'Cantinflas': Rags to Riches, Mexican Style

By Michael S. GoldbergeriBerkshires Film Critic
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by Michael S. Goldberger  

Pantelion Films 
Oscar Jaenada's interpretation of Mexican film legend Cantinflas is spot on, but some humor fails to translate.

It is to Oscar Jaenada's notable credit that his impersonation/depiction of Cantinflas completely convinces us that he was indeed Mexico's most famous and beloved comic film star, even if, unfortunately, much of the humor will be lost on English-speaking audiences.

We take the story's word for it that he was very funny, and recognize the characteristic angst he shares with our own Pagliaccis. But too little of the icon's pun-filled patter translates. Otherwise, director Sebastian del Amo's traditionally assembled biography is convivially entertaining and educative.

out of 4

Alternating between English with Spanish subtitles and vice versa, the saga begins with the lanky young lad, born to poverty in Mexico City, circa 1911, trying his hand at boxing ... a short-lived episode that leads him to a menial helper's job in a tent show. There, where he meets the Russian émigré dancer, Valentina (Ilse Salas), with whom he will share his life, he finds his true calling.

The film then details the familiar showbiz road that leads the quick-witted comedian to a storied career that becomes a major cornerstone of the emerging Mexican film industry.

Taking the tack that it is Cantinflas' destiny to star in "Around the World in Eighty Days" (1956), the filmmaker intersperses the title character's tale with Mike Todd's Hollywood travail to get said movie produced, ultimately dovetailing the two fates. Along the way, del Amo, who wrote the screenplay with Edui Tijerina, peppers the landscape both north and south of the border with history, gossip, movie stars and the moguls who try to make or break them. We get the customary glimpse into motion picture politics.

Michael Imperioli does an OK job as Todd, the successful Broadway producer determined to prove he can also grab the brass ring in Tinseltown. Since he is recruiting every celebrity he can to cameo in his planned spectacular, or at least attend the red carpet premiere, we even get a peek at Elizabeth Taylor, purple eyes and all. With all due respect to Barbara Mori, a pretty woman in her own right, the brief portrayal reaffirms how truly beautiful the real Liz was. We also meet the thespic reincarnation of no less than Charlie Chaplin, and a handful of others.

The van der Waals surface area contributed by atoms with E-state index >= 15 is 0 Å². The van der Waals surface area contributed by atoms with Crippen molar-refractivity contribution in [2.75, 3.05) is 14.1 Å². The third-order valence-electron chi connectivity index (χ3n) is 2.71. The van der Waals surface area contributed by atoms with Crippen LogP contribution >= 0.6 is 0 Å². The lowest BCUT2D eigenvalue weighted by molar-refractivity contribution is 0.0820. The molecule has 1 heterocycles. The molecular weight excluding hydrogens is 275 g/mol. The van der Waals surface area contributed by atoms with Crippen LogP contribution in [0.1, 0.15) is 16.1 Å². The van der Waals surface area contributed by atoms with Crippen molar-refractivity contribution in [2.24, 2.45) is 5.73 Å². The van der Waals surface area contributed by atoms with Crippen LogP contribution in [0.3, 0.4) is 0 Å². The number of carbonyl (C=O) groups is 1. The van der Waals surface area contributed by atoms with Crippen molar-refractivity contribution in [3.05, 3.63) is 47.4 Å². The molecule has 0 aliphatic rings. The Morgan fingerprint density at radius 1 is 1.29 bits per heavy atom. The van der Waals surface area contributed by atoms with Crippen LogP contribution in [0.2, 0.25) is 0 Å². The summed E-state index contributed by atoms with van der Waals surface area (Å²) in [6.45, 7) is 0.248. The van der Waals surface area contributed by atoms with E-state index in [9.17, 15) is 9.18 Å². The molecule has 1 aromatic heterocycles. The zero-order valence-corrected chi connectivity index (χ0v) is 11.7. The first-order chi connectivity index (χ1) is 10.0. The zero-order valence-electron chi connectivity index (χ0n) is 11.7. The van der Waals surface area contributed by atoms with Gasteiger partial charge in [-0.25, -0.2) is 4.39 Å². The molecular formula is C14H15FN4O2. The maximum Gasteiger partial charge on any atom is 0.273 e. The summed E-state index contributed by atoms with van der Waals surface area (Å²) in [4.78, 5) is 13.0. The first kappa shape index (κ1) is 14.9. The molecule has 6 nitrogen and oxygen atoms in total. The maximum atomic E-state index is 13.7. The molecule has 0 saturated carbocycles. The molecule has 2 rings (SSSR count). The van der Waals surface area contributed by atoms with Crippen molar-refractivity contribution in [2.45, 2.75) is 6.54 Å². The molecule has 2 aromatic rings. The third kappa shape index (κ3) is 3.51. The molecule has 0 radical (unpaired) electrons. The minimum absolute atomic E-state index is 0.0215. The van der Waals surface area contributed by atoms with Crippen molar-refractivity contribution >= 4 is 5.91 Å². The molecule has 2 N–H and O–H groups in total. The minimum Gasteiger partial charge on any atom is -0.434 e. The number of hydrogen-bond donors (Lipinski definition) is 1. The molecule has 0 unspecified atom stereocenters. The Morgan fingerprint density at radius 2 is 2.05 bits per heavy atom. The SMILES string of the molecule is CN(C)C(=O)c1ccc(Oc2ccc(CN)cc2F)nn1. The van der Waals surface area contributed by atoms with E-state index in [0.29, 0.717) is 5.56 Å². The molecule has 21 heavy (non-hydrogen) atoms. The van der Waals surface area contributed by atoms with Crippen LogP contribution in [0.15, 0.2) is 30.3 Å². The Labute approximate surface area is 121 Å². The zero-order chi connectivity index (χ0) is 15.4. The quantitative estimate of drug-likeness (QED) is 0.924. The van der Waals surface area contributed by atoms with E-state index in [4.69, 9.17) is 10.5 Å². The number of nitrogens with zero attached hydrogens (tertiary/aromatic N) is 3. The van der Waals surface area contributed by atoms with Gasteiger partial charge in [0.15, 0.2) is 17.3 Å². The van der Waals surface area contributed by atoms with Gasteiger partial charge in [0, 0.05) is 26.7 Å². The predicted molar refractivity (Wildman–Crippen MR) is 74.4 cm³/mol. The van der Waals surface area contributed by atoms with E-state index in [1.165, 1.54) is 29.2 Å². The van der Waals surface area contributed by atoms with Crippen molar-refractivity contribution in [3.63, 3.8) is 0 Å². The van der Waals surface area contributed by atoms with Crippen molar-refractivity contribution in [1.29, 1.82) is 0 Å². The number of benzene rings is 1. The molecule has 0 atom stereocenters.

Point of disclosure: Lest I be exposed as a charlatan, feigning an erudite familiarity with the personality in question, it is only to the movie's credit that I might now have a working knowledge of Cantinflas. I recommend it for that purpose, especially if you agree that most Americans know too little of the history and culture that resides above and below us. Heretofore I relied solely on the say-so of Mario Cabrera, a Guatemalan exchange student at Olde Ivy Film Criticism College and a wit in his own right, who occasionally regaled me of Cantinflas's genius.

Pity is, Mario old pal, if you're out there, to grasp the satiric nuances of your comic idol, one needs a lot more experience with the Latin tongue than being able to order from a Spanish menu ... there even a shortcoming, I must admit, that has considerably limited my gustatory experience.

Compounding the frustration, an education deficient in Mexico's stormy past leaves me unprepared to appreciate the ins and outs of Cantinflas' influence thereof. Too bad you couldn't see it with me, Mario. I would have enjoyed the maxim-filled lesson it would have engendered.

That said, apart from the era-evoking atmosphere courtesy of some decent art direction, "Cantinflas" breaks no new ground in relating its streets to stardom yarn, replete with the typical backlash and marital problems that inevitably must attend whenever a star is born. Still, Jaenada's representation is so personable that, for a moment, we think perhaps his trip from rags to riches might circumvent the Sirens of fame and their jading charms.

Equally remarkable, thanks to the makeup folks and an eerie resemblance that doubtlessly played no small part in winning him the role, Jaenada, who portrayed The Spaniard in "Pirates of the Caribbean: On Stranger Tides" (2011), is a dead ringer for Cantinflas (née Mario Moreno).

But supporting performances take a backseat to the strong lead, often to a fault. Playing his wife, the attractive Salas is only as credible as the stereotype allows.

Likewise, while Imperioli's Mike Todd does what the script asks, some more demanding and informatively written lines for this also very charismatic personality would have given the film the oomph it needed to make it a fuller experience.

Granted, director de Amo's studious and competent homage relates a long overdue chapter in movie lore. It's just too bad he couldn't intertwine a humorously contemporary narrative to augment the laughs while still conveying the comedy and innovation that has come to be synonymous with "Cantinflas." And there, to borrow the subject's pet phrase, is the rub.

"Cantinflas," rated PG, is a Pantelion Films release directed by Sebastian del Amo and stars Oscar Jaenada, Michael Imperioli and Ilse Salas. Running time: 102 minutes


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